Let's get that straight from the beginning:
from is not standard conforming SQL. Full stop.
Nevertheless it works in many databases—also in standard conforming ones. That's no contradiction: the standard explicitly allows conforming databases to “provide user options to process non-conforming SQL statements”0. The behavior of such statements is completely up to the vendor, of course.
So what alternative does the standard offer to
from? A surprisingly simple and yet powerful one:
select statement can thus be implemented as a standard-conforming values without insert:
Instead of a non-conforming
the standard allows the use of
Too bad the stand-alone use of
values is still not part of Core SQL. Consequently, only three out of the six tested databases support it.
from, on the other hand, works on four of them.
By now you might wonder why stand-alone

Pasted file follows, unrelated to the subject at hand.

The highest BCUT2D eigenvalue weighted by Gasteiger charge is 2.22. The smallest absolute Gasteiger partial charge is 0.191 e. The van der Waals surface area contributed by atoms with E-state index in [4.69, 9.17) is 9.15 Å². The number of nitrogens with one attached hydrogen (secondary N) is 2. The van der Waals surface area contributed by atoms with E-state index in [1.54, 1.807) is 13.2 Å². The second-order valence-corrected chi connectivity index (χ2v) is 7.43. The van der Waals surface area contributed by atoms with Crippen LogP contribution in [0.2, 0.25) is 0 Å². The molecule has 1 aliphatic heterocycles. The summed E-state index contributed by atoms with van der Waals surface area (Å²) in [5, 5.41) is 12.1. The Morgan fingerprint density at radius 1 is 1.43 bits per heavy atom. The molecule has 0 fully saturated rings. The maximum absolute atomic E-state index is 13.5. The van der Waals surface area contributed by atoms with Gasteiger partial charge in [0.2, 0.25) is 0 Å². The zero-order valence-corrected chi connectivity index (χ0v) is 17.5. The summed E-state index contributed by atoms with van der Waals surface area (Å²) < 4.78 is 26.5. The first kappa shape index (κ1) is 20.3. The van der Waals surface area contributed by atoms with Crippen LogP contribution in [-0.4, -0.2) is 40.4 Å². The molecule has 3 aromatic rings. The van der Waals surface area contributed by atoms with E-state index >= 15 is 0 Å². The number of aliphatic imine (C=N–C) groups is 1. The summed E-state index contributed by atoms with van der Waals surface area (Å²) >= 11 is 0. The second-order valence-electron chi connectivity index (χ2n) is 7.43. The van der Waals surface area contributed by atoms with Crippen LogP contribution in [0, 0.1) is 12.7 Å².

values might be useful at all. As I implied above, it is more powerful than
where because it is not limited to produce a single row.
values statement returns today’s and yesterday's dates (use-case) in two rows—not two columns:
VALUES (CURRENT_DATE) , (CURRENT_DATE - INTERVAL '1' DAY)
from, you'd need to use
union. That can quickly become bulky.
SQL Server offers a confirming variant:
values is allowed in the
from clause, if the
from clause assigns column names:
SELECT * FROM (VALUES (1,2) , (3,4) ) t1 (c1, c2)
The only other standard-conforming alternative is to use a dummy table in the
from clause. Databases that do not allow
from usually ship with tables for this purpose (e.g.,
DUAL in the Oracle database or
SYSIBM.DUMMY1 in DB2). Besides portability there is nothing against using them.
The easiest way to build a standard-conforming and portable solution it is to ship your own dummy1 table with your software.
If you don't mind maintaining different
create statements for each target database, you can also use a view2 based on the vendors proprietary dummy table. That may or may not save you from an argument about performance if the vendors dummy table is super-performance-optimized.
On the bottom line, this topic is an embarrassing demonstration how poorly the standard is adopted. However, it is upon us to demand this SQL-92 feature from the database vendors.